(iii) There are several ways of preparing mealy materials:

- the material is conveyed into the silo by pneumatic pipes;

- a precompound material can also be prepared from mealy substances, e.g., bran and fish meal is mixed 1:1, resulting in a less greasy and more easy to grind material;

- the mealy substance can be poured directly into the mixer (mostly premixes, concentrates or complementary feed).


In the loading hopper there should be a protective screen of 20 × 20 mm mesh size which is necessary not only to avoid accidents but also to prevent paper, string, rubber, etc., from getting into the system.

Next to the hopper a magnet should be built in. Iron pieces mixed into the substance can cause serious problems and loss in time and production.

From the hopper the material is conveyed to a control sifter. The control sifter can be flat, which is more durable, or cylindrical, which needs smaller space, but damage is more frequent.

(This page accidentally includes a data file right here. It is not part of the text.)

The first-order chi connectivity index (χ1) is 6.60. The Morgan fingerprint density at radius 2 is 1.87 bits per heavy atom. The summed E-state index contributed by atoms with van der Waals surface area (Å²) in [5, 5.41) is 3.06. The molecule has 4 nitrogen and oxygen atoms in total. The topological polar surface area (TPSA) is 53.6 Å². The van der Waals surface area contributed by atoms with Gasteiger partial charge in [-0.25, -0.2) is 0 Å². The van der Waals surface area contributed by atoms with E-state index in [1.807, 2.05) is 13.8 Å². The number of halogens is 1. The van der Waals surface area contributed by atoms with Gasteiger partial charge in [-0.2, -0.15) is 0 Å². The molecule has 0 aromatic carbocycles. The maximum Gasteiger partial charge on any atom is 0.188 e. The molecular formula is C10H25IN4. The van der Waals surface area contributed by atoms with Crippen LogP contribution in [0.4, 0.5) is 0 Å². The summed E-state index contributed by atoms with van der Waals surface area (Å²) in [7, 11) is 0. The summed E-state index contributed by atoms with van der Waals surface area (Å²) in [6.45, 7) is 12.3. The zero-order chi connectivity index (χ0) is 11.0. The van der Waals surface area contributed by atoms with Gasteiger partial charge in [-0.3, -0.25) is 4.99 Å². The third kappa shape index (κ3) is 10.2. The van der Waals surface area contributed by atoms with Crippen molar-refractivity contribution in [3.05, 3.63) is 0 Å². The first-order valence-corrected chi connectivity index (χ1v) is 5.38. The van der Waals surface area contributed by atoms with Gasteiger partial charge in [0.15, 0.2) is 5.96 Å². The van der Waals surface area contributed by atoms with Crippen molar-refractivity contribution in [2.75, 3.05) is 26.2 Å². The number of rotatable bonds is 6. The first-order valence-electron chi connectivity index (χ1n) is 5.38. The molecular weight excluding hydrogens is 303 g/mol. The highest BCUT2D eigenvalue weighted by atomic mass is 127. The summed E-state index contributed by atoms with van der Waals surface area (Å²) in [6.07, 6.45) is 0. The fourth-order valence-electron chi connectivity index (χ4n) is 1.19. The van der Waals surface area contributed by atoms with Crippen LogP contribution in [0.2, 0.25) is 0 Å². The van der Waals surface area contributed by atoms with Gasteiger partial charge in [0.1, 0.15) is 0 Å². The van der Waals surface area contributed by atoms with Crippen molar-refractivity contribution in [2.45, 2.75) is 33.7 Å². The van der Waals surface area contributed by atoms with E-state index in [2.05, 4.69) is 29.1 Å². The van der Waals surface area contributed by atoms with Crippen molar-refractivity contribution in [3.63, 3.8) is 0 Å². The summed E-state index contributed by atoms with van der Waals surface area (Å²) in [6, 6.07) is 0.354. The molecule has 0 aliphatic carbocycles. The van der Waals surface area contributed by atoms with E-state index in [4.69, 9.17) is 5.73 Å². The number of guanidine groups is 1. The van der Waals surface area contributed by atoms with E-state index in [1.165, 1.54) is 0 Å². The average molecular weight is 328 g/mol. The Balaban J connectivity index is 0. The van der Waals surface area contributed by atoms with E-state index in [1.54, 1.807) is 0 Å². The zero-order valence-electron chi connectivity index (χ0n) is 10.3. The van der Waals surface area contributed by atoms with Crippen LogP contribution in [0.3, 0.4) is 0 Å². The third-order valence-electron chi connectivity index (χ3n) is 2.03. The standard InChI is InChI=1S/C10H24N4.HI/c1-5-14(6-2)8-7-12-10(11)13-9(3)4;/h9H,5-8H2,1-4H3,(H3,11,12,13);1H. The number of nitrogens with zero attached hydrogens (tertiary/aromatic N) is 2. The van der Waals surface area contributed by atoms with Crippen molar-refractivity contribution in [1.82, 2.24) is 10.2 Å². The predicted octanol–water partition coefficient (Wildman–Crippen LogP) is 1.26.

The materials from the sifter are transported to the storage silo by a pneumatic conveying system.

The coarse particles are usually ground again or collected separately and used. One of the most important machines used in compound feed preparation is the mill.

The mixing homogeneity, the possibility to granulate, and the quality and digestibility are largely influenced by the size of the substances.

Grinding can be performed:

(i) with two solid surfaces
(ii) by pumping the material onto a solid surface
(iii) by whirling without any solid surface.


7.1 Types of Feed Mixing Apparatus
7.2 Preparation of Pellets
7.3 Types of Driers

Stone mills - the most ancient type of mill, needing constant maintenance and a lot of space. Their importance is decreasing.

Roller mills - originally used by the mill industry. They produce a lot of coarse, but little fine meal. They are not used in preparing compound food.